Yes. Under the regulations, an employee must comply with an employer’s call-in procedures unless unusual circumstances prevent the employee from doing so (in which case the employee must provide notice as soon as he or she can practicably do so). The regulations make clear that, if the employee fails to provide timely notice, he or she may have the FMLA leave request delayed or denied and may be subject to whatever discipline the employer’s rules provide.
(Q) How soon after an employee provides notice of the need for leave must an employer determine whether someone is eligible for FMLA leave?
Absent extenuating circumstances, the regulations require an employer to notify an employee of whether the employee is eligible to take FMLA leave (and, if not, at least one reason why the employee is ineligible) within five business days of the employee requesting leave or the employer learning that an employee’s leave may be for a FMLA-qualifying reason.
(Q) How soon after an employee provides notice of the need for leave must an employer notify an employee that the leave will be designated and counted as FMLA leave?
Under the regulations, an employer must notify an employee whether leave will be designated as FMLA leave within five business days of learning that the leave is being taken for a FMLA-qualifying reason, absent extenuating circumstances.
(Q) What is covered active duty?
For a member of the Regular Armed Forces, covered active duty or call to covered active duty status means duty during the deployment of the member with the Armed Forces to a foreign country.
For a member of the Reserve components of the Armed Forces (members of the National Guard and Reserves), covered active duty or call to covered active duty status means duty during the deployment of the member with the Armed Forces to a foreign country under a Federal call or order to active duty in support of a contingency operation.
(Q) What is the definition of deployment of a member with the Armed Forces to a foreign country?
Deployment to a foreign country means the military member is deployed to an area outside of the United States, the District of Columbia, or any Territory or possession of the United States. Deployment to a foreign country includes deployment to international waters.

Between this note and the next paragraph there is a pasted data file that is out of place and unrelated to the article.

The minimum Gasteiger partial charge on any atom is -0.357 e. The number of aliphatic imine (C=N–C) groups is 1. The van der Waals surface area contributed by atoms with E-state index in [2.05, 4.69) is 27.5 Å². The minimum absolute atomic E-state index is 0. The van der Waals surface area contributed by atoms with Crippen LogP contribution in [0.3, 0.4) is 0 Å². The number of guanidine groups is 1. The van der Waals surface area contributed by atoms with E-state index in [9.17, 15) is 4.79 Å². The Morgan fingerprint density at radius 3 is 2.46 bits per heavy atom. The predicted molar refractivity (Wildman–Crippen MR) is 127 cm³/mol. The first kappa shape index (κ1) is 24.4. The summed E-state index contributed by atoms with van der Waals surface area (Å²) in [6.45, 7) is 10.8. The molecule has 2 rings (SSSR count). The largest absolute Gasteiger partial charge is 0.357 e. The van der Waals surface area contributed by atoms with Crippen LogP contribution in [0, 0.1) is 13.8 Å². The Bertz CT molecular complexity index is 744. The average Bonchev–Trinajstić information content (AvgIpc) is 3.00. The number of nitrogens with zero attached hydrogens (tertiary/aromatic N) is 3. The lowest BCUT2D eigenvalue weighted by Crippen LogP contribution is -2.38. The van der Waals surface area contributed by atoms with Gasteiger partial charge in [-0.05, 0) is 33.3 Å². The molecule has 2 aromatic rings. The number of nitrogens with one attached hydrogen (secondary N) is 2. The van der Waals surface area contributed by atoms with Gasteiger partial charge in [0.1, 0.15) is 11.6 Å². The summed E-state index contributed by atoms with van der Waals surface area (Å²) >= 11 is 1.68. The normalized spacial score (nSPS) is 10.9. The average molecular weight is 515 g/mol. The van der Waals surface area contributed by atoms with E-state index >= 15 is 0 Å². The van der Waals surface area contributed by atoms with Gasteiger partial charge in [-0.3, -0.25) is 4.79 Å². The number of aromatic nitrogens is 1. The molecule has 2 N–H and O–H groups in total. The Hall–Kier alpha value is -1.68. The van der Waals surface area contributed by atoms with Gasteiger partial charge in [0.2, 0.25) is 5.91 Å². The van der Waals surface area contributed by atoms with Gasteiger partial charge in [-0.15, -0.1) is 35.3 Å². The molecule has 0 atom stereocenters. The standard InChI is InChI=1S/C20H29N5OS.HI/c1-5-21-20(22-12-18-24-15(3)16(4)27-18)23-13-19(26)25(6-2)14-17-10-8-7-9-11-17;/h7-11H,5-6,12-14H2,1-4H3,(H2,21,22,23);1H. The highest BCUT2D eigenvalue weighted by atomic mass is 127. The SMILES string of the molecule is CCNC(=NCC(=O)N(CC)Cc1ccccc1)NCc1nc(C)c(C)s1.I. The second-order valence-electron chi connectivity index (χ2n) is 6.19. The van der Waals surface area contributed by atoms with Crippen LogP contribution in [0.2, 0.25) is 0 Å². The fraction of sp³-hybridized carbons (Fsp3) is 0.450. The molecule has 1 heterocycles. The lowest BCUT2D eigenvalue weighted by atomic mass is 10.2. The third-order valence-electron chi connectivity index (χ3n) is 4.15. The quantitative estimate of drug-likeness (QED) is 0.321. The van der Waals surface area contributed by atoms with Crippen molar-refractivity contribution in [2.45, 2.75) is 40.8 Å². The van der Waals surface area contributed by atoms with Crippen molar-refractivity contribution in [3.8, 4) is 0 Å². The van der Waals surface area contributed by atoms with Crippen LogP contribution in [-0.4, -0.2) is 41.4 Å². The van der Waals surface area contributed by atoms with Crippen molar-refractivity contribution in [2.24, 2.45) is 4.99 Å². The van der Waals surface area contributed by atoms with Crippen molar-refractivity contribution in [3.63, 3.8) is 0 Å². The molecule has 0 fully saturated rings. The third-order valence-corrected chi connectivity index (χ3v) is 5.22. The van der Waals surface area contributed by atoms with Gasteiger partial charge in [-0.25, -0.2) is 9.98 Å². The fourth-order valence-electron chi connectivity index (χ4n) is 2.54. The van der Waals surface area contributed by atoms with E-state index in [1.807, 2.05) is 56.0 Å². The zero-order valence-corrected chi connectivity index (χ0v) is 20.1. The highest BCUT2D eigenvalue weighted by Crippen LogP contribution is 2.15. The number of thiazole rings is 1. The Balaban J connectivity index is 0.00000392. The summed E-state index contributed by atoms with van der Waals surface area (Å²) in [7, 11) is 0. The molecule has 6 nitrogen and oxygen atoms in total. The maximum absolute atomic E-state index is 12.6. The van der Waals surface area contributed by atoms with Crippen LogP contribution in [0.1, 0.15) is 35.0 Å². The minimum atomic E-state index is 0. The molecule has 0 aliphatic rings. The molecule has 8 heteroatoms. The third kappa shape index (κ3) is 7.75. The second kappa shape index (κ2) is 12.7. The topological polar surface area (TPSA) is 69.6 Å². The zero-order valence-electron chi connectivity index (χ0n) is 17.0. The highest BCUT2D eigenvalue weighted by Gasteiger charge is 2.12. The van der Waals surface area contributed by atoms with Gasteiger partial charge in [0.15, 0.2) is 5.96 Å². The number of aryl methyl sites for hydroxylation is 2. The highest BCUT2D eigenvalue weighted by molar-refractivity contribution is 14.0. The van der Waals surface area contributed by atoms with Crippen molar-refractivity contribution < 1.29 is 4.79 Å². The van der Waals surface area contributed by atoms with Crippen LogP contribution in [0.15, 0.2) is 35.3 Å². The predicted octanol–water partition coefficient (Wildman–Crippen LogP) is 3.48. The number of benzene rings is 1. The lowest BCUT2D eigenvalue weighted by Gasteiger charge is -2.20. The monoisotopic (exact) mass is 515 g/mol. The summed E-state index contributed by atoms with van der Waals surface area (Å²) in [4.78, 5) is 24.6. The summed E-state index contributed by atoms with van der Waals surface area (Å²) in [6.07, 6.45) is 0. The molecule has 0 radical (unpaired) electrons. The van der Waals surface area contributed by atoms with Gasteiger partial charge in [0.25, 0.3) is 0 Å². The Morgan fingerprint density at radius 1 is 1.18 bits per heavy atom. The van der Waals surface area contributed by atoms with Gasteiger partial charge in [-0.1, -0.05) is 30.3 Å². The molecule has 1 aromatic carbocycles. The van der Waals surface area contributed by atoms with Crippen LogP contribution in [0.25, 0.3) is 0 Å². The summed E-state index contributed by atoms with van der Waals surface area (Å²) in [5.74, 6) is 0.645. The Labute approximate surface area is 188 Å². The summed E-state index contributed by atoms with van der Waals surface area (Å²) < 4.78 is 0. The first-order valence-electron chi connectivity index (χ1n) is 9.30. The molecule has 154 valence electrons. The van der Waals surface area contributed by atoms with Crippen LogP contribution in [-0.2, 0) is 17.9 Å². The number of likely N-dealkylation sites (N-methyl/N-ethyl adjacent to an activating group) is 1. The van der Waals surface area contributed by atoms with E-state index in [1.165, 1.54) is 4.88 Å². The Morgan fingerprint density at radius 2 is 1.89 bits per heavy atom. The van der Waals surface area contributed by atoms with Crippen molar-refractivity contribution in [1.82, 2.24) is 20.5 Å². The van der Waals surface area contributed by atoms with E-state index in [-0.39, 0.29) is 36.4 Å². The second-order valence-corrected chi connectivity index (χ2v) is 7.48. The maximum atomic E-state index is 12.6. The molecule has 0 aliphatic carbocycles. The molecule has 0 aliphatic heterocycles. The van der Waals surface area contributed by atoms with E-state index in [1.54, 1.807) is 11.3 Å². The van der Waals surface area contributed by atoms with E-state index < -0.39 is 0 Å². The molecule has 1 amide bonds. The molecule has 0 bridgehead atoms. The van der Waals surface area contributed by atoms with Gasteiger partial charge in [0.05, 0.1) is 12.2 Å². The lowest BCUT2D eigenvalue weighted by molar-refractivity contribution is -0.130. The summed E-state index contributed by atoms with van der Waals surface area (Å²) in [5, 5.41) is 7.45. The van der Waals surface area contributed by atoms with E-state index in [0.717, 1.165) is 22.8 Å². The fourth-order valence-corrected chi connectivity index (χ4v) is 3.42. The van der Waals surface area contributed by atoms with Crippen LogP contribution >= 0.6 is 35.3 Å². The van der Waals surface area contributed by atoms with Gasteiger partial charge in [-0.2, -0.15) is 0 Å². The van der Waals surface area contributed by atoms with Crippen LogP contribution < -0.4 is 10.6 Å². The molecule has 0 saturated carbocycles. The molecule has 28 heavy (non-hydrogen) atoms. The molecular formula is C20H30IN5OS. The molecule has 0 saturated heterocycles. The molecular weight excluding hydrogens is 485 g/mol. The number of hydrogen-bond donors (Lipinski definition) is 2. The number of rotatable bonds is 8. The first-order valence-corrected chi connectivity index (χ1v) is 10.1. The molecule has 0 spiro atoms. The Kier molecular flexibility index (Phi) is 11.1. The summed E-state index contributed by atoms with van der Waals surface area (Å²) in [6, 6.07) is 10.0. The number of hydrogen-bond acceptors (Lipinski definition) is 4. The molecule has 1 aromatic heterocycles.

(Q) Are families of servicemembers in the Regular Armed Forces eligible for military caregiver leave?
Yes. Military caregiver leave extends to those seriously injured or ill members of both the Regular Armed Forces and the National Guard or Reserves.
(Q) Can I take military caregiver leave if I am the stepson or stepdaughter of the covered servicemember or if I am the stepparent of a covered servicemember?
Yes. Under the FMLA for military caregiver leave, a "son or daughter of a covered servicemember" means a covered servicemember’s biological, adopted, or foster child, stepchild, legal ward, or a child for whom the employee stood in loco parentis, and who is of any age. Under the FMLA for military caregiver leave, a “parent of a covered servicemember” means a covered servicemember’s biological, adoptive, step or foster father or mother, or any other individual who stood in loco parentis to the covered servicemember. This term does not include parents “in law.”
(Q) How much leave may I take to care to for a covered servicemember?
An eligible employee is entitled to take up to 26 workweeks of leave during a “single 12-month period” to care for a seriously injured or ill covered servicemember. The “single 12-month period” begins on the first day the eligible employee takes military caregiver leave and ends 12 months after that date, regardless of the method used by the employer to determine the employee’s 12 workweeks of leave entitlement for other FMLA-qualifying reasons.